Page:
Most days I sit at my computer and keyboard one-handed. It’s taken me years of diligent daily training to reach my current level of proficiency with each individual hand. My right-hand is deft, but my left is almost as good. I know what you’re thinking. Why on earth would anyone train themselves to type with one hand?
More than a decade ago my family decided to adopt a puppy. It took seven years, four hamsters, and about five Betta fish before we were ready to fill the huge emotional void that the death of our dog Pippin left. Any dog following in Pippin’s paw prints was going to have to be extraordinary. The search was on. Breeders were contacted, classifieds were scoured, and puppies were cuddled, but none seemed to be the “it” dog. Finally after months of searching, a cock-a-poo breeder forty miles away called me. Her dog Chloe was due to have a litter soon. Having pick of the litter was a new experience for my family and we impatiently waited for the breeder’s call. The call finally came a few days after Christmas, “One little boy and three little girls,” she said.
A mother’s demeanor can be a good indicator of what her children’s temperament might be like. These were the words of a veterinarian, not a child psychologist, although they’re probably not far from the truth as far as humans go, too. If that statement were true, then all four of Chloe’s puppies were sure to be little angels.
The breeder was aware of our preference for a female and preferably a tea cup-sized one at that. We knew our decision was not going to be an easy one, but after multiple visits to the puppies, one little personality stood out. The adorable females had lovely dark coats, but it was the lone buff-colored male, nicknamed Brutus by the breeder, that caught our attention. Brutus was so named, because he was the largest of the litter and because he clumsily climbed over his little sisters to find the most abundant source of milk. How could we not fall in love with the little one who was born with a double chin, who played tug-of-war with artificial plants, and who did such ferocious kick backs that he’d kick his poop right off the piddle pad? Our decision was made. So much for the little tea cup-sized female, Brutus aka Romeo was ours.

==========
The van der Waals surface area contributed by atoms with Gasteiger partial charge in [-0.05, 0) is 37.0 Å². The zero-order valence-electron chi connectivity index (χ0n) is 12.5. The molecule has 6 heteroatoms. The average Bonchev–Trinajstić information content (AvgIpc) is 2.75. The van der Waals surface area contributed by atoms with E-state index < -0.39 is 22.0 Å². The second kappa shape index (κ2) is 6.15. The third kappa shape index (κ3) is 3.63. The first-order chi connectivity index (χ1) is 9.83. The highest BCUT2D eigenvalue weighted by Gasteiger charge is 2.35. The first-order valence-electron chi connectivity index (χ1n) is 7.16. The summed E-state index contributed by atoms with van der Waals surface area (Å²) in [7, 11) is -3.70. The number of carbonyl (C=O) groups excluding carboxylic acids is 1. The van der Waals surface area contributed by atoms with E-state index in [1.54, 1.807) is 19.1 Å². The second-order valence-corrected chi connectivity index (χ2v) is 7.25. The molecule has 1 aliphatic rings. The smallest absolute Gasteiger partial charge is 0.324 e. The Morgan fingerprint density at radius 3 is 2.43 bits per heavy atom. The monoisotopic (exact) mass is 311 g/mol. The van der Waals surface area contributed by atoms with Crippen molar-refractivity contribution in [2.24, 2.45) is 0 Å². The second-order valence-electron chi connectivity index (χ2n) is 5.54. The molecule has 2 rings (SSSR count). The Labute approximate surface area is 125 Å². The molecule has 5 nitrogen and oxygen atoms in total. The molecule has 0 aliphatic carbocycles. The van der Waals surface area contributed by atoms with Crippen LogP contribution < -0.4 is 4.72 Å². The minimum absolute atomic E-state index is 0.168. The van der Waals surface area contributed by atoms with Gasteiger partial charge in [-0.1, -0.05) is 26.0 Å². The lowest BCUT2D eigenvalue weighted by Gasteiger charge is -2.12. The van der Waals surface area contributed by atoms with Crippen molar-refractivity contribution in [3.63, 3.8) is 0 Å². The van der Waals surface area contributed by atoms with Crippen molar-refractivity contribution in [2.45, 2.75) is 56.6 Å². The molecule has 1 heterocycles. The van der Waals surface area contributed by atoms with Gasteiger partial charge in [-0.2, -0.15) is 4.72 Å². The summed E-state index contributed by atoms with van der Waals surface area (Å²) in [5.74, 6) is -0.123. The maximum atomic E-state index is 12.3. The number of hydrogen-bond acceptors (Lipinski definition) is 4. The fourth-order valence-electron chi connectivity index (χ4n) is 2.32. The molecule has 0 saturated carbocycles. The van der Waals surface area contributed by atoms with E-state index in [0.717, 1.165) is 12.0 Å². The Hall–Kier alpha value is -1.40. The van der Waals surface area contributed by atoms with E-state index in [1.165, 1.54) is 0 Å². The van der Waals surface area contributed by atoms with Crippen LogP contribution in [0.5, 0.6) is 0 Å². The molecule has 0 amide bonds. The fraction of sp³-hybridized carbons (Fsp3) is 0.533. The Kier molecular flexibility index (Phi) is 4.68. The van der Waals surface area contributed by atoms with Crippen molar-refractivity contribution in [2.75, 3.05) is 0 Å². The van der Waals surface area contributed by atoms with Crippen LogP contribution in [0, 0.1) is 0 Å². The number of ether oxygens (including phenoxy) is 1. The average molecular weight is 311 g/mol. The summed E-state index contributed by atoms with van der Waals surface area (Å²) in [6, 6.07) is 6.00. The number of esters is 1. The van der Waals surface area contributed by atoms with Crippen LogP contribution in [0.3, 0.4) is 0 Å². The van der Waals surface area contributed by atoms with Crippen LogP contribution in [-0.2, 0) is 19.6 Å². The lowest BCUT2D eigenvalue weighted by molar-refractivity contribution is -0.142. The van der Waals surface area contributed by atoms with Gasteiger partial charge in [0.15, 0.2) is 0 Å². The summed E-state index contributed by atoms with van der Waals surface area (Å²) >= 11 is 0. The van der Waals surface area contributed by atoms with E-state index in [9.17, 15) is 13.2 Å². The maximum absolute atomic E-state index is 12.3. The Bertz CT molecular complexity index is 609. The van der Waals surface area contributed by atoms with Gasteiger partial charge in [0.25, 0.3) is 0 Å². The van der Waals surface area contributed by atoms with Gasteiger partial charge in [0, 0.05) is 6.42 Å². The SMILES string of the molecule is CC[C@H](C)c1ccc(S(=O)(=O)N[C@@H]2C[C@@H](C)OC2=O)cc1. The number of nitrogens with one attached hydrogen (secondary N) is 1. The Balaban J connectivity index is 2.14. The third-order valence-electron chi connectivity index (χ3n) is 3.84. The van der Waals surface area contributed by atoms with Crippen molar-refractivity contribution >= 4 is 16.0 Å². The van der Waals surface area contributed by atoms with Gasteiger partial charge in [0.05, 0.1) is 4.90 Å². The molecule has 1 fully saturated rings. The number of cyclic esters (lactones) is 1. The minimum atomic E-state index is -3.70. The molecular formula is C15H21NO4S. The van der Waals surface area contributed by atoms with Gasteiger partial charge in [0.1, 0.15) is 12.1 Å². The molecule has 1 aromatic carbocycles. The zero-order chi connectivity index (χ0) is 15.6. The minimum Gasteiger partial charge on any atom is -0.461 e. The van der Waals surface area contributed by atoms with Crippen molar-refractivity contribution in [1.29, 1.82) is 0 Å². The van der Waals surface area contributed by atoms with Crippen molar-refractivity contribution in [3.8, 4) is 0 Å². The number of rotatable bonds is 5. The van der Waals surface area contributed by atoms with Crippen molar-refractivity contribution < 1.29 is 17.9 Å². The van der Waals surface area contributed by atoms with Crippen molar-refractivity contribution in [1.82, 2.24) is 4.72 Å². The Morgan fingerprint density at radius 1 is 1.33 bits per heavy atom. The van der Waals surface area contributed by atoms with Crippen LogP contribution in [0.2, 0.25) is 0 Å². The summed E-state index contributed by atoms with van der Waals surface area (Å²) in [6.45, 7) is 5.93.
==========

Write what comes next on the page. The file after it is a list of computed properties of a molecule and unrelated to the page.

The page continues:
The moment we brought Romeo home we started training him to ring a bell that hung from a family room door and opened to our backyard. Our intention was to train him to let us know when he needed to use the outdoor facilities. In hindsight, Romeo really trained us right from the start. That clever pup quickly learned if I ring it, they will come, for it didn’t take him long to figure out that he could also ring the bell for more food! As he is approached at the door, he either remains at the door or he runs back to the kitchen wagging his tail in hope!
So I finally come to the point of my story as to why I keyboard with one hand. It’s obviously because Romeo has trained me well. Most days when I am at my computer Romeo comes and sits by my chair and whimpers ever so quietly. I bend over and pick him up and put him on my lap so he can snuggle in my arms. I’ve even fashioned a sling that goes around both of us so that much of his weight is supported by it. I may not keyboard as fast or accurately when he is in my arms, but I wouldn’t trade these moments with my little muse for all the left hands in the world.